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1. When I was three, I got a pet wolf. This is a story I like to tell. “Did you grow up on a ranch or something?” the listener might ask in the beginning. “I grew up in Florida,” I tell them. “Orlando.” Strip malls, chain restaurants, 24-hour diners, highways with burning hot asphalt. Oaks draped with Spanish moss. Palm trees heavy with dates. The scent of orange peel. Avocado pits. Alligators hovering on the still surfaces of lakes (from a distance, they looked like logs). Hurricanes. Garden lizards. Water parks. 7-Eleven Slurpees, flavored Coke or blue raspberry. Gatorland. This will always be Orlando to me. What a place to bring a wolf. The story begins in 1986. Winter, a family ski trip to Park City. I was only three, too young for Utah, but oh have I heard the stories. Before returning home, they -- my parents, two half-brothers, half-sister, and her husband -- spent a few nights at a grand old hotel in Salt Lake City. My father remembers the ground being dusted with snow and that the width of the downtown boulevards had been determined by how much room was required to turn a team of horses. In a new place, my father likes to read the classifieds, and the Salt Lake newspaper was littered with advertisements for “cross-wolves.” Apparently it was illegal to advertise a full-blooded wolf, but these “cross-wolf” puppies were suppose to be 99 percent, as close as you could get. My father picked out an address an hour west of Salt Lake City. The family set out on an adventure. In the rental van, they hugged the edge of the Great Salt Lake, unfrozen due to the high salt content, then followed a road that led to a small town. Out there the snow was heavier, so deep that many of the street numbers were blanketed in white. They passed a doublewide on a hill, a cedar tree in the yard, a heavy chain looped around the trunk. From the grooves in the snow it was clear an animal had been tethered there. Sagebrush. A constellation of plastic toys on the ground. A woman standing outside, tall and pale. Severe as the weather. This woman brought out the mother, who was unmistakably wolf: huge and silver-coated. Her manner was cowed, a once wild animal made low and afraid. As the woman chained the wolf to the cedar, it occurred to my father that the Sierra Nevadas, a habitat for the gray wolf, lay to the west. If selling wolves was a lucrative business, the opportunities to dig up a burrow or trap a pregnant female would be plentiful. In an outdoor pen, there were two puppies, both eight weeks old: a reddish male and a silver female. The woman wanted $100 per wolf. Soon it was time to go. No one felt good about leaving the cubs behind, but bringing a wolf back to Florida seemed out of the question. In the van, they started toward Salt Lake City and didn’t get far before my mother called out to my father, “Look at your son!” My half-brother, the youngest of the two on the trip, was desperate for a wolf and sobbing in the back of the van. That was all my father needed to turn around. Armed with this wolf, they returned to their elegant hotel. The elder brother slipped the soft, squirming cub inside his orange ski jacket and smuggled her up to their suite. Already my father had come up with a name: Natasha. Natasha spent the night in a claw-footed bathtub. Her eyes were just like wolf eyes, or what everyone imagined wolf eyes to be: a bright, piercing blue. My mother slept on the bathroom floor to keep her from crying. The next day, Natasha was in a crate and Florida-bound. Around this time the listener’s face usually clouds with concern. “Exactly what kind of people are your parents?” I can see them thinking. Who brings a wolf to Florida? Who allows a wolf and a toddler to occupy the same space? When I press my parents on these points, they admit to having not spent much time pondering the complications. They are quick to mention my brother’s tearful outburst. My father says he was moved by the plight of the chained-up mother, who would likely spend her days being bred and bred, and was struck by a desire to save Natasha from a life chained to a tree. My mother points out that she and my father were newly married; it was her first marriage, his third. Aligning herself with the child who longed for the wolf seemed like a chance to earn the affection of her stepchildren. In my version, the truth is simpler. My parents are Animal People and Animal People, when faced with the predicaments of the furry and the feathered, cannot be counted on to behave rationally. My mother grew up on a farm in Tennessee. She rode ponies, nursed baby rabbits, reared calves for 4H. At 70, she can recall the trauma of losing her favorite childhood cow to slaughter as though it happened yesterday. My father spent his formative years in D.C. and was known as a “nature boy” at school, partly due to having raised a baby buzzard to maturity in his backyard. The Buzzard of Glover Park. My childhood pets included: dogs, cats, fish, gerbils, ferrets, and chickens. The stray cat that occasionally turned up mewling on our doorstep was readily absorbed into the household, including a beautiful black cat riddled with leukemia, who we named Midnight and nursed until his death. In 2006, my parents would divorce, bitterly, and a love of animals is one of the only things they would continue to have in common. Case in point: last summer, I called my mother with the news that my father’s beloved Jack Russell terrier had died. By then my father had remarried. My mother had returned to Tennessee. They spoke only when it was unavoidable, except on that day, when I called with news of the dog and she wept and she wrote to him, offering her condolences. 2. We are a family rich with adventure. With my parents, I have gotten lost in the wilds of Poland and ridden a horse along the edge of a ravine in a driving rain and survived a mudslide. I have shared a house with a wolf. Each of these adventures gives way to a story. Of our many family stories, Natasha is one of the most legendary. I spent years absorbing the way her story was told to me, the details that brought her to life. Her rapid growth from a cub to a creature that resembled the chained-up mother in Utah. Natasha slinking around our brick-walled backyard, head low. The black dot at the base of her tail. The long canine teeth. The enormous paws. Her prodigious pacing, which created trenches so deep, she was only half-visible when inside them. There was something lonely, something searching, about her pacing. A pack animal looking for her pack. I remember hearing about her silence. Movements so stealth, footsteps so light, you would look up and be surprised to find her there. She was at once gentle and aloof, submitting to affection without seeking it. She lived with us, in this land of heat and palm trees and slithering reptiles, but never became part of the family, like an international student pausing in our home to observe the curious habits of Americans. My own memories of Natasha are like a blur of light in the corner of a photograph, at once insistent and vague, but here is one thing I remember about her with true clarity: I can see myself kneeling on a blue sofa and looking out a window, small hands pressed against the glass, and watching Natasha skulk around the backyard, her coat gleaming silver under the Florida sun. I remember being mesmerized by this huge, beautiful creature that had been dropped into our world. I don’t recall ever being afraid. 3. Ask most writers about their literary education and there’s a good chance you’ll be regaled with stories of voracious childhood reading, of rapturous early encounters with Judy Bloom or C.S. Lewis, of the thoughtful teacher who was the first to notice their innate facility for language. My husband, a novelist, embarked on the writerly path after falling headlong for “Rock Springs” by Richard Ford while studying English at a New England boarding school. Reading saved me. Reading made me feel less alone. These are the familiar refrains. For me, these are curious conversations. They tend to make me feel alienated from the very people -- fellow artists -- who might, in theory, help relieve the feeling of outsiderness that tend to plague most writers, a feeling that has certainly plagued me. I was not a literary child. I felt very alone, but I did not read. I was a poor student and, though I must have read something, I can’t remember a single work of fiction from high school. My educational trajectory included a GED and night classes for college, where I had the great fortune of stumbling into a fiction workshop, and because of that there is a part of me that will always feel undereducated, intellectually unrefined. I still, for example, burn with shame when I remember the time a writer I admired, at a dinner with other writers I admired, laughed loudly before correcting my pronunciation of “beaux arts.” I am 31. I currently teach at a highly-ranked liberal arts college. The “beaux arts” incident was several years ago and I still am not over it and that is entirely my own hang-up. I used to think that, until I began reading and writing in college, I had no literary education, but I was wrong. I had Natasha. I was, as a storyteller, raised by a wolf. Natasha is the first family story I remember hearing and the first story I started telling myself. She is my earliest experience with the construction of narrative. In both the listening and the telling, there was much to learn. As a listener, I noticed how the details shifted from teller to teller. In one version, her coat was silver. In another, it was the color of oatmeal. In one version, the neighborhood she came from was near water. In another, it was inland. In my brother’s version, he denied being the instigator, the one who cried for the wolf. My parents’ versions focused on the grand adventure of Natasha’s acquisition and glossed over what happened after. Everyone was telling a true story. Everyone was engaging in their own acts of invention. As the teller, I watched people brighten, lean in, when I started talking about my pet wolf in Florida. I learned the importance of contrast and surprise, the pleasure in finding the unexpected in the familiar. Depending on the details I selected, the story could be comic or sad. My parents could be painted as reckless or heroic. I could accept one teller’s version over another. I could create my own. Fiction, through fabrication, finds the truth that real life tends to cover up. 4. “So what ever happened to Natasha?” the listener always asks. Like my parents, I, depending on the kind of story I have decided to tell, sometimes avoid this part. Natasha never took to Florida, or at least not our suburban incarnation of it. Her dense coat was a misery in the tropics. With her huge paws, she dug burrows in the backyard and coated herself in dirt, searching for cool. My mother says the holes were large enough for a person to crawl inside. The longer Natasha stayed with us, the more she grew hot, isolated, bored. My parents employed a landscaper to help with yard work, a tall, obliging man in his 30s. This man took a special interest in Natasha. He was always quick to remind my parents that he had a place in the country, plenty of land, and one day he took her home. For a while, there were updates, Natasha was faring well in the countryside, but eventually we lost track. No one knows how her story ended, but the ghost of her never left me. 5. “What ever happened to you?” the listener never asks. And why would they? I’m right here, telling the story. One winter, when I was 15, I made a half-hearted attempt at running away from home. I bought a Greyhound bus ticket to Tallahassee, a university town near the Georgia border. This was a few days before Christmas. I was restless and depressed and thoroughly sick of Florida. A “Natasha” in my own right. I felt myself sliding into a dark hole and I didn’t know how to climb out. I had spent time studying the northern contours on maps. The hook of Massachusetts, the wedge of Vermont, the wild frontier of Maine. The Greyhound bus to Tallahassee was my first attempt at going north. I don’t remember what I took with me or what even prompted my leaving. I came back right after Christmas, head hung, ashamed to have caused my family such grief. What I do remember is staring out the window as the bus rolled down a gray Florida highway, my own dull reflection trapped in the glass, and feeling the shattering loneliness of not knowing who I was or why I was doing what I was doing. And suddenly Natasha was there in my memory, big and silver and pacing circles. I had not seen her in over a decade, but on that bus I thought back to the image of her in the backyard and wondered if she ever looked up from her digging and glimpsed her own reflection in a window. If she recognized what she saw. What happened was this: the girl on the bus grew up. She went to college. She started to read, learned about different kinds of stories. She enrolled in a graduate program and moved to Boston, that chilly long-desired north. She rode the subway. She tasted snow. On the outside, she was changing, but that loneliness she felt on the bus, that Natasha space, would always be the place from which she would write. 6. In my current life, I spend my days in classrooms, talking about stories. At the start of the semester, I ask my students to tell me a true story and together we take these stories apart. We seek out the contradictions, the surprises, the unexpected in the familiar. We interrogate the gaps. We note the parts the teller seems most eager to perform. We confront the rough edges that have been smoothed. We talk about the secret story we can see taking shape, like shadows flickering on the smooth surface of a lake. A story is different from an event, I tell them. The event is what happens. A story is the mythology that rises from what happens. Often this mythology is where the real story, the truest story, lives. When my students want a story from me, Natasha is always the one I offer. The first time I participated in this exercise, I reached for her story without thinking, and without exactly meaning to, I never tell the story the same way twice. “Why do you tell the wolf story?” a student has yet to ask. If they did, I would say it is because Natasha contains so many different kinds of story: she tells a story about a wolf who went to Florida and a story about a family and a story about how I learned to tell stories. The story I have to tell about her is a true story and it is a fiction. It has achieved the level of myth. I might even say that I still long to talk about her. To remember that silver coat, that relentless pacing. I still wonder what ever became of her, dream up the different versions. Alice Munro once described a story as a house and each time I speak of Natasha, I feel another window in the house of that story open. I feel the air come in. I am permitted the illusion of a story without end. Image Credit: Wikimedia Commons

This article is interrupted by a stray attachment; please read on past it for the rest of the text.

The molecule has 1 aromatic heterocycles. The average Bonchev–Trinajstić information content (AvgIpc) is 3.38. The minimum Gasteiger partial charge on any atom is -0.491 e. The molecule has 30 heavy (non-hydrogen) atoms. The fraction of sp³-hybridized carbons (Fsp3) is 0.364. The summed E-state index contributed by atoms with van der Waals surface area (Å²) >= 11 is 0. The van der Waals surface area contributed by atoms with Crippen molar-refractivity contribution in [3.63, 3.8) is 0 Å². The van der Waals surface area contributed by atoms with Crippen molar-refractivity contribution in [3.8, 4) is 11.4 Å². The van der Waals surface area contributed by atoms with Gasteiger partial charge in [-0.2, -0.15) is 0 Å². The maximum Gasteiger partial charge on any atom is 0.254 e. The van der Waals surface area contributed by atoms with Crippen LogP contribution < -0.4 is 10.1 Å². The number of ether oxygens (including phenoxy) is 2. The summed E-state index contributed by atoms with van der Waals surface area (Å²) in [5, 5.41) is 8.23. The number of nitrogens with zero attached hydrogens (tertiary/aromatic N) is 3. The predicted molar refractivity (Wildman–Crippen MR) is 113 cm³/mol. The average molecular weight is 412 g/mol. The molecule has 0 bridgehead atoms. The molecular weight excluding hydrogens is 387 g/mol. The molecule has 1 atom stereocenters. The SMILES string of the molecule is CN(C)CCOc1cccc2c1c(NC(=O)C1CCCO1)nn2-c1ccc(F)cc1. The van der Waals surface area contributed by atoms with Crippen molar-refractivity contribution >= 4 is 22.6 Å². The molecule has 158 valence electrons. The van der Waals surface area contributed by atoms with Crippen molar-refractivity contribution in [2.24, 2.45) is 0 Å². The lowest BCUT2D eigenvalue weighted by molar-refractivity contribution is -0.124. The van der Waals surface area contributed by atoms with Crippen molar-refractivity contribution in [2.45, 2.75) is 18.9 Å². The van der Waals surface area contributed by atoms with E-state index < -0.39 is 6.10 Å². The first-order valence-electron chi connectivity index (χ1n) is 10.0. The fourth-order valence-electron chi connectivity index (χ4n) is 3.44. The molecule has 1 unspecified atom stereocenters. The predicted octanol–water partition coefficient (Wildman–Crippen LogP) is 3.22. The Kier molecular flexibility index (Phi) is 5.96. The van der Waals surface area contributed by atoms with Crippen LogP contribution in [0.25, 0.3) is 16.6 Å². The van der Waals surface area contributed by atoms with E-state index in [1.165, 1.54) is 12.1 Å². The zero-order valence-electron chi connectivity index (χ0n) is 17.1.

Enlightenment comes in many guises, and though we usually think of it as arriving in a koi pond or a distant mountaintop, we can also find it, as the protagonist of Year in Reading alum Tom McCarthy’s new novel attempts to do, on Staten Island. In The New Republic, David Marcus reads the book.
Recommended reading: The Chronicle of Higher Education reports on the new modesty of literary criticism and the complicated relationship between texts, critics, and politics. For more on the balance between art and politics, look no further than Jonathan Clarke's Millions essay, "Alive with Disagreement and Dissent."